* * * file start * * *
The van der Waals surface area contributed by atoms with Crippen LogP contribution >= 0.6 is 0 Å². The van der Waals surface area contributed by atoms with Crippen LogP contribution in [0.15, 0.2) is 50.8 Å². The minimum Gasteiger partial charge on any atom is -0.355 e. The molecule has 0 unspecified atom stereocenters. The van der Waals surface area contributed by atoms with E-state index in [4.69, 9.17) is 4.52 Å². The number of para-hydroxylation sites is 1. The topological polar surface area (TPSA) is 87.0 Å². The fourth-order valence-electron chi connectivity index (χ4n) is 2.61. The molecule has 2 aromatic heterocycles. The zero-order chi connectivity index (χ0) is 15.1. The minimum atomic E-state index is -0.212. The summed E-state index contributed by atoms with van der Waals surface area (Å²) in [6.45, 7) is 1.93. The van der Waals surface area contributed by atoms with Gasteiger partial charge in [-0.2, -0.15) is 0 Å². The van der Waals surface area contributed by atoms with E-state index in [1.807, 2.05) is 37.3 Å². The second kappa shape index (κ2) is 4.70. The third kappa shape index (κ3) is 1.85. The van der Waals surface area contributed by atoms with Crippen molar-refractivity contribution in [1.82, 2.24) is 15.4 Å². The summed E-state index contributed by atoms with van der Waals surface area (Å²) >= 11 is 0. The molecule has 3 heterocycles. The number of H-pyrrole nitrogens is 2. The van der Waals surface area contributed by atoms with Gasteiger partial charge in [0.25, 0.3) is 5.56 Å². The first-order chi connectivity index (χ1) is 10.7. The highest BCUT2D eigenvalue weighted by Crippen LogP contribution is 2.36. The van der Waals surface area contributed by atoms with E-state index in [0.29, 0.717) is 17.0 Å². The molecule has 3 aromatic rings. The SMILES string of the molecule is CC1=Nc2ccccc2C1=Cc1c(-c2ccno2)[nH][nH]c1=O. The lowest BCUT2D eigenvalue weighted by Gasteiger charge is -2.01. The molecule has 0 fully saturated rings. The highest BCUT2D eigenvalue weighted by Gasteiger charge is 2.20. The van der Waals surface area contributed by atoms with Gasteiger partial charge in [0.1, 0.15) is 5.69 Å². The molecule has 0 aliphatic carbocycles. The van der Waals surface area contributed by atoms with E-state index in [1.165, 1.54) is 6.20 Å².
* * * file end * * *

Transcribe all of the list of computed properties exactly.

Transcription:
The van der Waals surface area contributed by atoms with Crippen LogP contribution >= 0.6 is 0 Å². The van der Waals surface area contributed by atoms with Crippen LogP contribution in [0.15, 0.2) is 50.8 Å². The minimum Gasteiger partial charge on any atom is -0.355 e. The molecule has 0 unspecified atom stereocenters. The van der Waals surface area contributed by atoms with E-state index in [4.69, 9.17) is 4.52 Å². The number of para-hydroxylation sites is 1. The topological polar surface area (TPSA) is 87.0 Å². The fourth-order valence-electron chi connectivity index (χ4n) is 2.61. The molecule has 2 aromatic heterocycles. The zero-order chi connectivity index (χ0) is 15.1. The minimum atomic E-state index is -0.212. The summed E-state index contributed by atoms with van der Waals surface area (Å²) in [6.45, 7) is 1.93. The van der Waals surface area contributed by atoms with Gasteiger partial charge in [-0.2, -0.15) is 0 Å². The van der Waals surface area contributed by atoms with E-state index in [1.807, 2.05) is 37.3 Å². The second kappa shape index (κ2) is 4.70. The third kappa shape index (κ3) is 1.85. The van der Waals surface area contributed by atoms with Crippen molar-refractivity contribution in [1.82, 2.24) is 15.4 Å². The summed E-state index contributed by atoms with van der Waals surface area (Å²) >= 11 is 0. The molecule has 3 heterocycles. The number of H-pyrrole nitrogens is 2. The van der Waals surface area contributed by atoms with Gasteiger partial charge in [0.25, 0.3) is 5.56 Å². The first-order chi connectivity index (χ1) is 10.7. The highest BCUT2D eigenvalue weighted by Crippen LogP contribution is 2.36. The van der Waals surface area contributed by atoms with E-state index in [0.29, 0.717) is 17.0 Å². The molecule has 3 aromatic rings. The SMILES string of the molecule is CC1=Nc2ccccc2C1=Cc1c(-c2ccno2)[nH][nH]c1=O. The lowest BCUT2D eigenvalue weighted by Gasteiger charge is -2.01. The molecule has 0 fully saturated rings. The highest BCUT2D eigenvalue weighted by Gasteiger charge is 2.20. The van der Waals surface area contributed by atoms with Gasteiger partial charge in [0.1, 0.15) is 5.69 Å². The molecule has 0 aliphatic carbocycles. The van der Waals surface area contributed by atoms with E-state index in [1.165, 1.54) is 6.20 Å².